On the evening we were there four songwriters — Jamie Teachnor, Kerry Kurt Phillips, Kevin Denney and Tim Johnson — performed in the round surrounded by more than a hundred appreciative listeners. Performed is not the right word. These were songwriters, not performers, but they sang well enough, I thought, to make their own recordings. Apparently it takes more than a good voice and great songs to make it in Nashville. It takes pizzazz. And I don’t mean Nudie suits and rhinestone dresses. It takes whatever Keith Urban’s got, and I don’t mean Nicole Kidman. We were most impressed with Jamie Teachnor, from Fagus, Missouri, an unincorporated area on the Arkansas border, who doesn’t look old enough to drink, but writes and sings like someone who’s lived several lives, none of them happy.
AFTER THE SHOW we spoke to Tim Johnson, an Oregonian of all things. He was over by the bar, not surprisingly, giving hugs to Kerry Kurt Phillips. My girlfriend wanted some free songwriting advice. Johnson asked where we were from. “St. Louis?” he cried. “What are you doing in St. Louis? You’ve got to move to Nashville!” Sure, and once you move to Nashville, you have to move to Austin or New York. There’s always somewhere more happening.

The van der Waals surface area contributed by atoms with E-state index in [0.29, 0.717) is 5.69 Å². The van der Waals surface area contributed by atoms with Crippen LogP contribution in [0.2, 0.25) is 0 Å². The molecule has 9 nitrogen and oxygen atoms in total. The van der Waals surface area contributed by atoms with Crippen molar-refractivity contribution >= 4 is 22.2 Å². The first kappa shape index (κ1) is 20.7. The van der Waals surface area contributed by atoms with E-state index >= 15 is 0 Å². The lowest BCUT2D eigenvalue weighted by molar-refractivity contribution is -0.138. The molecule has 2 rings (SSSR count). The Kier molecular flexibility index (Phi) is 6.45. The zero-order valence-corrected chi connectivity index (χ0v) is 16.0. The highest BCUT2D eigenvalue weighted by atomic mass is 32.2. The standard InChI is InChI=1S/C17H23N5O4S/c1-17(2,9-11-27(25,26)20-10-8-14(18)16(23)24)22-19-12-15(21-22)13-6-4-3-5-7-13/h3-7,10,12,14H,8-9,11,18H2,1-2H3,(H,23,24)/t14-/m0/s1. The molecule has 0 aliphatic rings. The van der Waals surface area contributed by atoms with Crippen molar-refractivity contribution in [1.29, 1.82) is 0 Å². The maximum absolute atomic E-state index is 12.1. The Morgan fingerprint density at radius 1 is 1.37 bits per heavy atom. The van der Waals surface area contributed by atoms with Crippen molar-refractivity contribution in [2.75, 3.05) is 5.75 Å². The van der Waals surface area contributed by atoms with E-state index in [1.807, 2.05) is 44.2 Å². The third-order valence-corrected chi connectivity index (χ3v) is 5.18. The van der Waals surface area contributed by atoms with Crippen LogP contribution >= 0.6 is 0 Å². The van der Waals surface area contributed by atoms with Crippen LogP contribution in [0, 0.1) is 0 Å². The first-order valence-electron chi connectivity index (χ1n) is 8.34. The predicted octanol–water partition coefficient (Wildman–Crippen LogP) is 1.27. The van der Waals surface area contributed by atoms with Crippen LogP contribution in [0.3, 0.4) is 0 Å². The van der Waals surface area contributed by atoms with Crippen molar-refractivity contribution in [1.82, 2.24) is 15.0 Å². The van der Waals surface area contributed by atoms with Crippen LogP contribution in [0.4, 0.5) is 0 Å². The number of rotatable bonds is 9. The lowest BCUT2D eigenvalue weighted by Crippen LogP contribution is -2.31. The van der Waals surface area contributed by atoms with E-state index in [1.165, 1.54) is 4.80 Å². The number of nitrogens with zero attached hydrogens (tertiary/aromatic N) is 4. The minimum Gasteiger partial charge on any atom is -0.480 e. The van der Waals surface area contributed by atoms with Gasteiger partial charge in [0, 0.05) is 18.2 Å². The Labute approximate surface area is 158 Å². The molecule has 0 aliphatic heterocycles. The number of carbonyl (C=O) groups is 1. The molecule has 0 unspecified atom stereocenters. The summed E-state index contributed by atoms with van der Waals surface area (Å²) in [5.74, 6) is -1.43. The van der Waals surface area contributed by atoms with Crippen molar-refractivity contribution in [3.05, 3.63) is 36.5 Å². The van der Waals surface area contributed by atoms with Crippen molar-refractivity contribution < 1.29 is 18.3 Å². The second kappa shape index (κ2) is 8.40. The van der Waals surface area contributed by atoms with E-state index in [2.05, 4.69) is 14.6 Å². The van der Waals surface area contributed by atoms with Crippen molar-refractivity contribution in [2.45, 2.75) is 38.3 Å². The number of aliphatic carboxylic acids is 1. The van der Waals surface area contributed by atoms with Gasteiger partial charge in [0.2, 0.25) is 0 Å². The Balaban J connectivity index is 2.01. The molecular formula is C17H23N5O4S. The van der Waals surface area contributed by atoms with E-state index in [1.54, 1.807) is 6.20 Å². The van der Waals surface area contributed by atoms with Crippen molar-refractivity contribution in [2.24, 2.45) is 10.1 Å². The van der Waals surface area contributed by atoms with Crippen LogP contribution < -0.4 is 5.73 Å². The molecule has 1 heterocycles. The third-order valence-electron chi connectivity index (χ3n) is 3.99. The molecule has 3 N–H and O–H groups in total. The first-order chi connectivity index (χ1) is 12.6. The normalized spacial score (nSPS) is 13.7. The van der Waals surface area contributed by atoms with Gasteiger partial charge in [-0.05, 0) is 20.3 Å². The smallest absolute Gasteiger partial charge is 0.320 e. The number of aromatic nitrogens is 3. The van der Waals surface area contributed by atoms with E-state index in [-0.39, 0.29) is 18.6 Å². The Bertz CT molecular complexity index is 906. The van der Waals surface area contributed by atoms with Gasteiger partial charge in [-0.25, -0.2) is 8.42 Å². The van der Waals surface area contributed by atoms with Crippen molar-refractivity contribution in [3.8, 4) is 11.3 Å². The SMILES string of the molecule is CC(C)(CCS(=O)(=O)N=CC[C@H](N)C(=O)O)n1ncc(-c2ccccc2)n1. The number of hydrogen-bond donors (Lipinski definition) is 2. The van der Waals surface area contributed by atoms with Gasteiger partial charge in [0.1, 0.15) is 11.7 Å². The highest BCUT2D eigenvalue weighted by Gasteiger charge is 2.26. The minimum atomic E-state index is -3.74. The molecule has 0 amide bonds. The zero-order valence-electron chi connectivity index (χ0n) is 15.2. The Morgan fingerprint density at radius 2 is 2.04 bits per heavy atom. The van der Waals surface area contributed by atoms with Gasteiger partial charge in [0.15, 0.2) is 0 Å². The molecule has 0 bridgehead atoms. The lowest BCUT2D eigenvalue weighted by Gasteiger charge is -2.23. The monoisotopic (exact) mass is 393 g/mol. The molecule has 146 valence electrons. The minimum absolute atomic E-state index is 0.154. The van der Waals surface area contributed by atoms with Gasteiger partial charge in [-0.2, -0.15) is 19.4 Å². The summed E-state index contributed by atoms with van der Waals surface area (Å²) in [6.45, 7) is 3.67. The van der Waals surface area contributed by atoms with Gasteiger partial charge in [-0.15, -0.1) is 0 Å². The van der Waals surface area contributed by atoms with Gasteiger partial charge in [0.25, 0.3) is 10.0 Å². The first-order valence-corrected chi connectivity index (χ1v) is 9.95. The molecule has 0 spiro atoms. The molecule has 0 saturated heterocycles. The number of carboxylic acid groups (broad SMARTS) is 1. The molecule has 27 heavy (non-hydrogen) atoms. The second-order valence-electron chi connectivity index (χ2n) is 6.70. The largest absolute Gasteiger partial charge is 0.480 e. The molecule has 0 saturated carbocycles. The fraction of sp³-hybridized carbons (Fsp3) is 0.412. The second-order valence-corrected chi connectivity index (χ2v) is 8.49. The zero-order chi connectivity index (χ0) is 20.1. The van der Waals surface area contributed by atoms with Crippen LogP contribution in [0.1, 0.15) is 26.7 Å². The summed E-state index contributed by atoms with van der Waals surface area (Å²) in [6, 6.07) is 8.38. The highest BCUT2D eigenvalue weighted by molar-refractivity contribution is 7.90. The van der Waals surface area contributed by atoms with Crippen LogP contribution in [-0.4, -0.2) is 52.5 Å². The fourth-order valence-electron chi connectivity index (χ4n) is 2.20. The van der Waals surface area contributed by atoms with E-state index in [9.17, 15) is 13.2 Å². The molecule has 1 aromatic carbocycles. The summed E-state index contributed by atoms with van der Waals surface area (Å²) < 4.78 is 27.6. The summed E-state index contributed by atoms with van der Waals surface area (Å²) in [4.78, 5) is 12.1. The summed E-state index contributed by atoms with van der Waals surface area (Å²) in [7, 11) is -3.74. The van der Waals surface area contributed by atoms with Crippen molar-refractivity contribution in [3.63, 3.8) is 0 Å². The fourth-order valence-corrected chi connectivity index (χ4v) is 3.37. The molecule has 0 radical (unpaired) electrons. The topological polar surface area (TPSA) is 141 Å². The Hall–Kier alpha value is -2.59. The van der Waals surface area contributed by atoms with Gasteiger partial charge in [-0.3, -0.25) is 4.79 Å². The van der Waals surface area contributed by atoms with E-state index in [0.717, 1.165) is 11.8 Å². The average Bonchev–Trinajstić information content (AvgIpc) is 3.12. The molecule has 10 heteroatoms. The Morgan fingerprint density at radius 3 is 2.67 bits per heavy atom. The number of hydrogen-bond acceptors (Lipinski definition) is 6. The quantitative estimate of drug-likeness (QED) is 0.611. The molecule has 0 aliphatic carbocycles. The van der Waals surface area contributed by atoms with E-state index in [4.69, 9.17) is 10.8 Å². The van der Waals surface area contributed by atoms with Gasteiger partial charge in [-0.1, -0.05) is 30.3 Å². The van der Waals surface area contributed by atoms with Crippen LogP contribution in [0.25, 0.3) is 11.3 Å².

A man of faith in a godless age is hitting Americans where it hurts.
Mr. and Mrs. American Spectator Reader, let P.J. O’Rourke talk sense to your kids.
In Britain, defending your property can get you life.
The debacle of this president’s administration is both a cause and a symptom of the decline of American values. Unless Congress impeaches him, that decline will go on unchecked. An eminent jurist surveys the damage and assesses the chances for the recovery of our culture.
It won’t take long for conservatives to scratch this presidential wannabe off their 2008 scorecard.
The American Christmas, like the songs that celebrate it, makes room for everybody under the rainbow. Is that why so many people seem to be hostile to it?
Was the President done in by the economy, or by the politics of the economy?